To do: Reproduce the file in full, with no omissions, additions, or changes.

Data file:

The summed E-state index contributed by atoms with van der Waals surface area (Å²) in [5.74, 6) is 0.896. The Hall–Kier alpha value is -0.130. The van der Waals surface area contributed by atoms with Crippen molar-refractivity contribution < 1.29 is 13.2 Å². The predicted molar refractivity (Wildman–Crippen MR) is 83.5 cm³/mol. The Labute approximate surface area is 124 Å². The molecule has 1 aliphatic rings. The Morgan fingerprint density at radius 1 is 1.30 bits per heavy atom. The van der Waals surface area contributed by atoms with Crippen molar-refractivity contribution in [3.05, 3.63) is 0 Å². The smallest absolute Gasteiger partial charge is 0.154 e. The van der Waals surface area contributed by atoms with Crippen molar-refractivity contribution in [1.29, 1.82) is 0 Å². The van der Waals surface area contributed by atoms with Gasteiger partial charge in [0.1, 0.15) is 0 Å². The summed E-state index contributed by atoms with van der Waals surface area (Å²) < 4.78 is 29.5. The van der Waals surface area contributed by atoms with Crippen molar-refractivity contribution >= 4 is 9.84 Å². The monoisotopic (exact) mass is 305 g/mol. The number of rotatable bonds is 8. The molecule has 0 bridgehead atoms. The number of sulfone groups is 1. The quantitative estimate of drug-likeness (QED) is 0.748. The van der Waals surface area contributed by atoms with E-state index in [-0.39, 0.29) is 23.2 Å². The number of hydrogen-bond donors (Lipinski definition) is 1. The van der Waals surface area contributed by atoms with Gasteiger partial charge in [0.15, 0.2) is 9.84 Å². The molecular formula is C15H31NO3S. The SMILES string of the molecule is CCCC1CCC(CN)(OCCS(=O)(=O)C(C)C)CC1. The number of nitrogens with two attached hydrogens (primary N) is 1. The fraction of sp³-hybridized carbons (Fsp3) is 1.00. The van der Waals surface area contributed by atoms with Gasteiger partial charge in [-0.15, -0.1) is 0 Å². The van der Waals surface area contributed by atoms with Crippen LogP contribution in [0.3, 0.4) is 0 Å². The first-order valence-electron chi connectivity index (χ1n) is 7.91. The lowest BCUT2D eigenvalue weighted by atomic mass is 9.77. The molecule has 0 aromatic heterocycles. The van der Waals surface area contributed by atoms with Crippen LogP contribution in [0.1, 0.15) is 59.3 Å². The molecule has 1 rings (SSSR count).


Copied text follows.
The summed E-state index contributed by atoms with van der Waals surface area (Å²) in [5.74, 6) is 0.896. The Hall–Kier alpha value is -0.130. The van der Waals surface area contributed by atoms with Crippen molar-refractivity contribution < 1.29 is 13.2 Å². The predicted molar refractivity (Wildman–Crippen MR) is 83.5 cm³/mol. The Labute approximate surface area is 124 Å². The molecule has 1 aliphatic rings. The Morgan fingerprint density at radius 1 is 1.30 bits per heavy atom. The van der Waals surface area contributed by atoms with Crippen molar-refractivity contribution in [3.05, 3.63) is 0 Å². The smallest absolute Gasteiger partial charge is 0.154 e. The van der Waals surface area contributed by atoms with Crippen molar-refractivity contribution in [1.29, 1.82) is 0 Å². The van der Waals surface area contributed by atoms with Gasteiger partial charge in [0.1, 0.15) is 0 Å². The summed E-state index contributed by atoms with van der Waals surface area (Å²) < 4.78 is 29.5. The van der Waals surface area contributed by atoms with Crippen molar-refractivity contribution >= 4 is 9.84 Å². The monoisotopic (exact) mass is 305 g/mol. The number of rotatable bonds is 8. The molecule has 0 bridgehead atoms. The number of sulfone groups is 1. The quantitative estimate of drug-likeness (QED) is 0.748. The van der Waals surface area contributed by atoms with E-state index in [-0.39, 0.29) is 23.2 Å². The number of hydrogen-bond donors (Lipinski definition) is 1. The van der Waals surface area contributed by atoms with Gasteiger partial charge in [0.15, 0.2) is 9.84 Å². The molecular formula is C15H31NO3S. The SMILES string of the molecule is CCCC1CCC(CN)(OCCS(=O)(=O)C(C)C)CC1. The number of nitrogens with two attached hydrogens (primary N) is 1. The fraction of sp³-hybridized carbons (Fsp3) is 1.00. The van der Waals surface area contributed by atoms with Gasteiger partial charge in [-0.15, -0.1) is 0 Å². The van der Waals surface area contributed by atoms with Crippen LogP contribution in [0.3, 0.4) is 0 Å². The first-order valence-electron chi connectivity index (χ1n) is 7.91. The lowest BCUT2D eigenvalue weighted by atomic mass is 9.77. The molecule has 0 aromatic heterocycles. The van der Waals surface area contributed by atoms with Crippen LogP contribution in [0.1, 0.15) is 59.3 Å². The molecule has 1 rings (SSSR count).